The walls inside Ralph Potter's office tell the story of a football coach's accomplished career.
A photo of a teenage Potter, listening intently as his late father Pete is giving in-game instructions, hangs near a doorway. Inspirational quotes — blue letters on white background — from Rudyard Kipling and St. John Chrysostom are displayed just in front of his work desk. Framed newspaper stories declaring his McCallie teams state champions, from the program's first in 2001 through its fourth in 2021, adorn the space behind a couch. Each memento involving the Blue Tornado is trimmed in the school's royal blue colors.
With one exception.
Displayed prominently on a section just behind the veteran coach's desk chair, a single splash of red — an 8-by-10-inch photo of a determined Baylor ball carrier breaking free from McCallie defenders — would seem out of place at first glance. But it is that photo, a tribute of lasting respect hanging inside the hub of the McCallie football office, that both defines Chattanooga's most intense high school sports rivalry and serves as a link between the opposing programs.
Baylor (10-2) and McCallie (11-1) will battle for the TSSAA Division II-AAA state championship when they meet in the BlueCross Bowl at 7 p.m. Thursday on the Finley Stadium turf. By every standard of the storied series, the matchup will be historic as it marks the first time two Chattanooga football teams have met in a state title game.
Although his blood has almost always run McCallie blue — he was a star quarterback for his dad, for whom the school's football field is named, and he is in his second stint as head coach of the Blue Tornado — Ralph Potter actually began his head coaching career at Baylor from 1994-96.
It was during that time that Potter and Chris Richardson, who worked as the linebackers coach at Baylor for those three seasons and for the past 24 years at McCallie, became impressed by the competitiveness and leadership of Jason Green, a tenacious running back and linebacker for the Red Raiders.
"You always hear about coaches having influence on players, but this was one time where a player influenced me and Ralph," Richardson said. "If there was ever a kid who epitomized team player, it was Jason. He would always come up to me after practice to ask if I saw anything he needed to improve on. He was a good athlete who had great character and desire to win and make the people around him better."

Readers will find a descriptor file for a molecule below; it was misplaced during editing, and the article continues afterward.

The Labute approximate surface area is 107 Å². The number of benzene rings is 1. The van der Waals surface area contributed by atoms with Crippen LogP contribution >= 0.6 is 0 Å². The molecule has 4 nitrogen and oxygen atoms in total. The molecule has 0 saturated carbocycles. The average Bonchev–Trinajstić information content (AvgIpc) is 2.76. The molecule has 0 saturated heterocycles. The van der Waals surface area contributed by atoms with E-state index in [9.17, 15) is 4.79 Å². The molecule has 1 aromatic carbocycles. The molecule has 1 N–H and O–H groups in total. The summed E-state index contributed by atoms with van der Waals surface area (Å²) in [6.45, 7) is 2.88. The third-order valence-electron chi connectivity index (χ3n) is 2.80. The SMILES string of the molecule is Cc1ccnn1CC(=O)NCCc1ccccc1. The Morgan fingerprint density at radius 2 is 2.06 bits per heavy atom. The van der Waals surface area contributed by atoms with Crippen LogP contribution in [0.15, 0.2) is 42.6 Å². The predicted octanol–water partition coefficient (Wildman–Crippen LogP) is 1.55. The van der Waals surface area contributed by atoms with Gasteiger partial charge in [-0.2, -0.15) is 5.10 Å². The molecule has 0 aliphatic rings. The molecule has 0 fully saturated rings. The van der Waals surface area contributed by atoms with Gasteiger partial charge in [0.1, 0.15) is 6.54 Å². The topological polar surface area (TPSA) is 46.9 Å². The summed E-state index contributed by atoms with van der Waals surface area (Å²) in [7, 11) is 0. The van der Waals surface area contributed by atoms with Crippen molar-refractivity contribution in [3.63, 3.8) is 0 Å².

During a break from college in 1999, Green returned home to visit friends, even stopping by to have lunch with his former coaches and taking in a McCallie home game. The next night, on the drive home from dinner with friends, Green swerved to miss a deer and was killed in an automobile crash.
The news shook Potter and Richardson to their core.
"As a coach, the hardest thing I've ever had to do was to be part of his funeral," Richardson said. "Kids have their whole life ahead of them, and that's not supposed to happen. I still think of him often, especially during the season and for this game."
Beginning the following season, Potter and Richardson, now working at McCallie, decided to honor their former Baylor player each year by giving Green's No. 17 to the Blue Tornado senior who most closely shared the same characteristics. (Green wore the number during his career at Campbellsville University in Kentucky. He was No. 7 at Baylor.)
"Chris and I just want to make sure we honor Jason by having a high-character kid wear his number," Potter said. "It's been a tradition at McCallie ever since. The first thing we look for is that it needs to be an impact player, somebody with toughness, both physically and mentally. A leader."
In a football rivalry that dates to the early 1900s, there is so much contention between the two sides that Baylor and McCallie don't even agree on the all-time record in their series. The total number of games differs depending on which side you ask: Baylor does not include the 1905 and 1906 McCallie wins because the Red Raiders claim football was only a club sport for them at that time.
For the sake of argument, the Chattanooga Times Free Press has always opted to include those first two meetings, making Baylor's lead in the all-time series 45-43-3.
But of all the numbers that separate them, whether it's the series record or a winning streak by one side or the other, there is one — the No. 17 jersey — that unites the two proud programs.